Juventus vs. Lecce – Meghè’s Player Ratings

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Meghè’s Semi-Serious Ratings, because football should never stop making us smile.
Contains irony, read responsibly.

**SZCZĘSNY** s.v. (without shame): The Stadium sighs every time he has to take a goal kick… It’s as if Lino Banfi accidentally loosened Edvige Fenech’s garter belt… palpitations, fixed gaze, cyanotic face, breathless… the opponent is just right, and fortunately, they never shoot at the goal… I’ve never heard such a sequence of expletives all at once at the Stadium… Miraculous.

**DANILO 6:** He alternates between genuine gems (the assist to Chiesa in the first half) and genuine blunders (random passes that don’t trouble the Polish goalkeeper). It might be because he often finds himself dueling with Strefezza, but his expression betrays the fact that he’s well aware that the scheme that involves playing from the back is just rubbish. Nostalgic.

**BREMER 6.5:** Bud Spencer blocks Kristovic a couple of times in midfield, just to let him know who’s in charge: the Lecce center-forward understands the message and, as in the best tradition of spaghetti westerns, after a couple of slaps, he thinks twice about entering the Bianconeri’s penalty area, except during set pieces. He leaves it to Danilo to clear the area, earning himself a nice half-point bonus. Sheriff.

**RUGANI 6.5:** The presence of Bud Spencer comforts him immensely. He remembers how he used to play during his time at Sarri’s Empoli and even comes close to scoring in the first half. When Lecce’s blondie tries to unsettle him, he looks at Bremer with the pleading gaze of the Mexican from “They Call Me Trinity” trying to justify himself with the memorable line: “My wife was by the river, señor, washing… a gringo attacked her and wanted her… and I ran to her aid…” Bud Spencer steps in, and Lecce never gets a shot on goal. Reborn.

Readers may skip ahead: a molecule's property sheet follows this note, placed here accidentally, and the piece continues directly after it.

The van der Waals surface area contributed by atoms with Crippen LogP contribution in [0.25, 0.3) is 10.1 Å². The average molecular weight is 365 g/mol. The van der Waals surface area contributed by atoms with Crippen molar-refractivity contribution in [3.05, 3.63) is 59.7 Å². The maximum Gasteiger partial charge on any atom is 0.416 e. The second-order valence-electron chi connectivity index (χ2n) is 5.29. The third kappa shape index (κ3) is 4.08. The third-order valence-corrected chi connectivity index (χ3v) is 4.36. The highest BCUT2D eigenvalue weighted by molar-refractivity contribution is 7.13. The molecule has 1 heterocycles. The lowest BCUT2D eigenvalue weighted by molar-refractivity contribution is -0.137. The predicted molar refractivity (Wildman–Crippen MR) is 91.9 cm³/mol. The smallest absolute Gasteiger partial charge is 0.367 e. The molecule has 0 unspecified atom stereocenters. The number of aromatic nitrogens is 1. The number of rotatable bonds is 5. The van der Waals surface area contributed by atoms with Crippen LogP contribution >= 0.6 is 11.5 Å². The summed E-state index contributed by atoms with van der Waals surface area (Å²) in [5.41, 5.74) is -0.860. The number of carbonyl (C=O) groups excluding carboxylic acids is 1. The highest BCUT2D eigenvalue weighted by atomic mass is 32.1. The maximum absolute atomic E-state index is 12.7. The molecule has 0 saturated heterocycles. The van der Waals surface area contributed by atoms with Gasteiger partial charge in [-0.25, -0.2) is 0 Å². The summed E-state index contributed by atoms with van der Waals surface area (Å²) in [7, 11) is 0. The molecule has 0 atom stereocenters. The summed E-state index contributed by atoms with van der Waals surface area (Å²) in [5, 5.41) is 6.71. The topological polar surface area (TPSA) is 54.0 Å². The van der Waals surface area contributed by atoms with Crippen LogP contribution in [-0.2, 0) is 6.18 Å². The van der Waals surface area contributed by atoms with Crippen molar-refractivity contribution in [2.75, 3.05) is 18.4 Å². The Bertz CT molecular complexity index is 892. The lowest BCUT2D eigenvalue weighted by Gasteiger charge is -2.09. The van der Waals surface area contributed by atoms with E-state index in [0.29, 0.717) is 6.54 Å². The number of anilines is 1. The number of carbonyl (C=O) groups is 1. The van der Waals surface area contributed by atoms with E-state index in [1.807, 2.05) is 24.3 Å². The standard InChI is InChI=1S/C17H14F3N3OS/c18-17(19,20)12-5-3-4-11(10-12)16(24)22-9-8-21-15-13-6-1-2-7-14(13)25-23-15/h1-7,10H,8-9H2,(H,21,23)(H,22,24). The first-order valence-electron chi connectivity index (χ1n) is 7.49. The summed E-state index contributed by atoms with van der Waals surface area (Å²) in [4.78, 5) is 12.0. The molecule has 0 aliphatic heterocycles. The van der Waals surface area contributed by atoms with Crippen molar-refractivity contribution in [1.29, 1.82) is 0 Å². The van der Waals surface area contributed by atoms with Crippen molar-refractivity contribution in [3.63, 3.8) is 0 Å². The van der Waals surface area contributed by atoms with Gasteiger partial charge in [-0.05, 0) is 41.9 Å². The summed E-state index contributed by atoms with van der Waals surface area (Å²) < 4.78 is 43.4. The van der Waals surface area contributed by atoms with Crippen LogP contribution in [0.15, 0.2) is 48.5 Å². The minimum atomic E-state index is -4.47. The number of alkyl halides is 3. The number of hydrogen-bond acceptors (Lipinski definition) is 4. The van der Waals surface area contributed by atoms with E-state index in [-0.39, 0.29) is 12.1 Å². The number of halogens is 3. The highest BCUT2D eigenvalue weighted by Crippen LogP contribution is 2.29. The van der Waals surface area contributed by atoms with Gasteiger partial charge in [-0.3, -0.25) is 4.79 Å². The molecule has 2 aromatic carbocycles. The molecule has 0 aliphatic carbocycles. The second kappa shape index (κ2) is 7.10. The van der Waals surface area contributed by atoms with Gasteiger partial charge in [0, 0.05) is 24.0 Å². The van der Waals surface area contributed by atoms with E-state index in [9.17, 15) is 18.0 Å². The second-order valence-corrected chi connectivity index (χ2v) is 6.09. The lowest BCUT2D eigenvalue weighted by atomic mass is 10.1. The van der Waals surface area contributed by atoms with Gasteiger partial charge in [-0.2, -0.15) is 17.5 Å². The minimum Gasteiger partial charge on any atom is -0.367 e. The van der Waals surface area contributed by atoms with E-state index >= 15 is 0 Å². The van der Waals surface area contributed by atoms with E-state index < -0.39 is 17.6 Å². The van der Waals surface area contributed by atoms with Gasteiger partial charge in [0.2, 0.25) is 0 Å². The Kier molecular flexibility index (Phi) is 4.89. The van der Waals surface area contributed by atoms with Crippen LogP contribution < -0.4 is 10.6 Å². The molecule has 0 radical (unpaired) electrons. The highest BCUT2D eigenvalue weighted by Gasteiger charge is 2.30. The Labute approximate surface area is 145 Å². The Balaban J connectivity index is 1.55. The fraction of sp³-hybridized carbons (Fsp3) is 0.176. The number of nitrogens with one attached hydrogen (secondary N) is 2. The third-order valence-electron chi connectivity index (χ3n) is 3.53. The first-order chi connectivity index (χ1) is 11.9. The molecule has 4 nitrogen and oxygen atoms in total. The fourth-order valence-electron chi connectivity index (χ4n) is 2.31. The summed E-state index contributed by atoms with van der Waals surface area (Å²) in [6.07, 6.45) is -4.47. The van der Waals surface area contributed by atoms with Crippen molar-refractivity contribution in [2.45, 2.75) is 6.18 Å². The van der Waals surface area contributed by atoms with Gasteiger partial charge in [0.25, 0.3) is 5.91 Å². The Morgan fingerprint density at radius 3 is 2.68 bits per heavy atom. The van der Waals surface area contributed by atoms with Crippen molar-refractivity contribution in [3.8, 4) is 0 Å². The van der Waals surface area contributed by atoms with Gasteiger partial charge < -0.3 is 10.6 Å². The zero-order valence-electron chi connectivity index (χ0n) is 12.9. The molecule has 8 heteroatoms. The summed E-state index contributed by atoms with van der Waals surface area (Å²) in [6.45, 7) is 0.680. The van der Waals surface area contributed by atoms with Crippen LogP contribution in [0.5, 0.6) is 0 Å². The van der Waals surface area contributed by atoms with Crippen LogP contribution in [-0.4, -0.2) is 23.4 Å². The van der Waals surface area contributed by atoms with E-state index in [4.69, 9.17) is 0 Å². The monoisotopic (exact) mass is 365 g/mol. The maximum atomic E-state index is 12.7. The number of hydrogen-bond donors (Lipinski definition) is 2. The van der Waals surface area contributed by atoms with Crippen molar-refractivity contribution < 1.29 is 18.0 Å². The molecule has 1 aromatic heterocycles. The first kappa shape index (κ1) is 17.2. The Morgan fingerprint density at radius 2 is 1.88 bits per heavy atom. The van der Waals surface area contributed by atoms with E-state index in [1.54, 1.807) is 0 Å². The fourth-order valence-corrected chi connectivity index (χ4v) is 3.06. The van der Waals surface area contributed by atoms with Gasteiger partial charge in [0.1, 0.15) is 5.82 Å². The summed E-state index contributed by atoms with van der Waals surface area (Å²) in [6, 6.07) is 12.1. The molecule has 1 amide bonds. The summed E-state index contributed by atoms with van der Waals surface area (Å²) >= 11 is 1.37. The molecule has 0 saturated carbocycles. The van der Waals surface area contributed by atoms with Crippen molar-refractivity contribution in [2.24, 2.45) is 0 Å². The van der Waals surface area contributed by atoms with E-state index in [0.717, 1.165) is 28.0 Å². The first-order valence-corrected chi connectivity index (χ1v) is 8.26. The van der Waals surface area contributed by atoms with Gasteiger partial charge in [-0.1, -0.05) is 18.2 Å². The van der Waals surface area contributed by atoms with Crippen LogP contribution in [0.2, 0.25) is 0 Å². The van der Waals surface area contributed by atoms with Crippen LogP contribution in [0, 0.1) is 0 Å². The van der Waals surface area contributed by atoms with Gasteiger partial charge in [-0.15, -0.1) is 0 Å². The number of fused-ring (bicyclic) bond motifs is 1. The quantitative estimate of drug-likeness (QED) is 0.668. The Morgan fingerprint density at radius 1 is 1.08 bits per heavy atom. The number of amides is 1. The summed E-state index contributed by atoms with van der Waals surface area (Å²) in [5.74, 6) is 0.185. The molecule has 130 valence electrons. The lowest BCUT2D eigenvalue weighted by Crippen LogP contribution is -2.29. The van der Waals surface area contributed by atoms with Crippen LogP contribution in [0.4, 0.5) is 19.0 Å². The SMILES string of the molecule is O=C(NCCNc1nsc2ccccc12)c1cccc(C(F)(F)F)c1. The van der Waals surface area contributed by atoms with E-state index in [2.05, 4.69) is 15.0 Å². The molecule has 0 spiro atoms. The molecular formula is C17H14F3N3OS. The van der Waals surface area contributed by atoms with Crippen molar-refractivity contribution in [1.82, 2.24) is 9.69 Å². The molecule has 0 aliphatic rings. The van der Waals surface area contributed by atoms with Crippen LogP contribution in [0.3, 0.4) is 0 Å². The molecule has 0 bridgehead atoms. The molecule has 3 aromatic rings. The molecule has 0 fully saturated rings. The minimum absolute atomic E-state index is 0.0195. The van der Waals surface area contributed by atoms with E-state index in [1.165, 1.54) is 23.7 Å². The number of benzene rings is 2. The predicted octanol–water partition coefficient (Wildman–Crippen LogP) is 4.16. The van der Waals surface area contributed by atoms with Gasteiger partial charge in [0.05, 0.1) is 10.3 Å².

From the 72nd minute, **Gatti 6:** It’s like when you were a kid, fell off your bike, scraped your knee, and wanted to go home to get it patched up by your mom. But the old, wise, Livornese uncle would pat you on the head and force you back on the saddle, convincing you that if you didn’t do it right away, you’d never ride again. After being on the receiving end of the Polish goalkeeper’s antics in the disastrous match in Reggio Emilia, this time, when he sees that the walking tax code is about to postpone it, he gives him a shove. Don’t let him pass the ball! Traumatized.

**MCKENNIE 7:** In De Sciglio’s absence, he has truly won Acciughina’s heart, who has always been in love with his right-backs: he delivers his usual all-substance defensive performance, not hesitating to push forward occasionally. In the second half, he even attempts a few double steps and surpluses a la Ronaldinho, with unfortunately unexciting results, facing Dorgu and Baschirotto, who aren’t exactly choirboys. In the end, he proves as reliable as the calculator hidden in the jeans that helped us pass the middle school math exam. Texas Instruments.

From the 87th minute, **Weah n.a.:** He barely has time to greet everyone as his father used to: “Good evening, beautiful and ugly,” before the match ends.